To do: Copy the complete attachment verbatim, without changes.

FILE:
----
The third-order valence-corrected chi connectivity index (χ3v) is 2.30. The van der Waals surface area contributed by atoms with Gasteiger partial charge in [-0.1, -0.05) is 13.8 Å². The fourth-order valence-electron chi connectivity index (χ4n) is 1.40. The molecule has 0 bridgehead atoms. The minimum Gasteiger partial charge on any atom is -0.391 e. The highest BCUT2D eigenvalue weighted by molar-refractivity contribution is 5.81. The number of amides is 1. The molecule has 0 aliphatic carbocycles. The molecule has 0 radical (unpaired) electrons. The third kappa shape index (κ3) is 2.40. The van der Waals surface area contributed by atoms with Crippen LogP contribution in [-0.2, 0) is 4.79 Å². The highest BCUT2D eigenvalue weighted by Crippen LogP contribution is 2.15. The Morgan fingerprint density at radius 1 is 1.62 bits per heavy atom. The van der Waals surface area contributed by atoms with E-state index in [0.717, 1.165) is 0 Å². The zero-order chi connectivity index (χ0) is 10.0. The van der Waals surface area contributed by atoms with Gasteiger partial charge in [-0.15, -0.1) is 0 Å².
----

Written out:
The third-order valence-corrected chi connectivity index (χ3v) is 2.30. The van der Waals surface area contributed by atoms with Gasteiger partial charge in [-0.1, -0.05) is 13.8 Å². The fourth-order valence-electron chi connectivity index (χ4n) is 1.40. The molecule has 0 bridgehead atoms. The minimum Gasteiger partial charge on any atom is -0.391 e. The highest BCUT2D eigenvalue weighted by molar-refractivity contribution is 5.81. The number of amides is 1. The molecule has 0 aliphatic carbocycles. The molecule has 0 radical (unpaired) electrons. The third kappa shape index (κ3) is 2.40. The van der Waals surface area contributed by atoms with Crippen LogP contribution in [-0.2, 0) is 4.79 Å². The highest BCUT2D eigenvalue weighted by Crippen LogP contribution is 2.15. The Morgan fingerprint density at radius 1 is 1.62 bits per heavy atom. The van der Waals surface area contributed by atoms with E-state index in [0.717, 1.165) is 0 Å². The zero-order chi connectivity index (χ0) is 10.0. The van der Waals surface area contributed by atoms with Gasteiger partial charge in [-0.15, -0.1) is 0 Å².